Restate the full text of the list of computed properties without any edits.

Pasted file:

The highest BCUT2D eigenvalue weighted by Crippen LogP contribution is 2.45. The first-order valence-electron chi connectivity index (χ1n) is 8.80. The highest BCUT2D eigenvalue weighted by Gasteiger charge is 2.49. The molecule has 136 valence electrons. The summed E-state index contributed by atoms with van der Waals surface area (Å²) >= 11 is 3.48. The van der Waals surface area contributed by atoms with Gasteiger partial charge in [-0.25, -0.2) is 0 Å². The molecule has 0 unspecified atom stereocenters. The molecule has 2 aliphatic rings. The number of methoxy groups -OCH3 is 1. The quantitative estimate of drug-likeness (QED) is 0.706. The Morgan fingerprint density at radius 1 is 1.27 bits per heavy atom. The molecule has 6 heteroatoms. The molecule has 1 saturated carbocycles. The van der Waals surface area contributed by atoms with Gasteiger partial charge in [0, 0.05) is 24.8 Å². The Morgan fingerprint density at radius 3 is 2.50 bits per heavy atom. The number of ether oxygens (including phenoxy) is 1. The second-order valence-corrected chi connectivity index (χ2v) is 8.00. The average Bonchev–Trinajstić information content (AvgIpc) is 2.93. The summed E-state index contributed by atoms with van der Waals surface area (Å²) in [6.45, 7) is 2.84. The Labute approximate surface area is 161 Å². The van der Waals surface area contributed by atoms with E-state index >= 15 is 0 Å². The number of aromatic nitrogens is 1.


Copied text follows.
The highest BCUT2D eigenvalue weighted by Crippen LogP contribution is 2.45. The first-order valence-electron chi connectivity index (χ1n) is 8.80. The highest BCUT2D eigenvalue weighted by Gasteiger charge is 2.49. The molecule has 136 valence electrons. The summed E-state index contributed by atoms with van der Waals surface area (Å²) >= 11 is 3.48. The van der Waals surface area contributed by atoms with Gasteiger partial charge in [-0.25, -0.2) is 0 Å². The molecule has 0 unspecified atom stereocenters. The molecule has 2 aliphatic rings. The number of methoxy groups -OCH3 is 1. The quantitative estimate of drug-likeness (QED) is 0.706. The Morgan fingerprint density at radius 1 is 1.27 bits per heavy atom. The molecule has 6 heteroatoms. The molecule has 1 saturated carbocycles. The van der Waals surface area contributed by atoms with Gasteiger partial charge in [0, 0.05) is 24.8 Å². The Morgan fingerprint density at radius 3 is 2.50 bits per heavy atom. The number of ether oxygens (including phenoxy) is 1. The second-order valence-corrected chi connectivity index (χ2v) is 8.00. The average Bonchev–Trinajstić information content (AvgIpc) is 2.93. The summed E-state index contributed by atoms with van der Waals surface area (Å²) in [6.45, 7) is 2.84. The Labute approximate surface area is 161 Å². The van der Waals surface area contributed by atoms with E-state index >= 15 is 0 Å². The number of aromatic nitrogens is 1.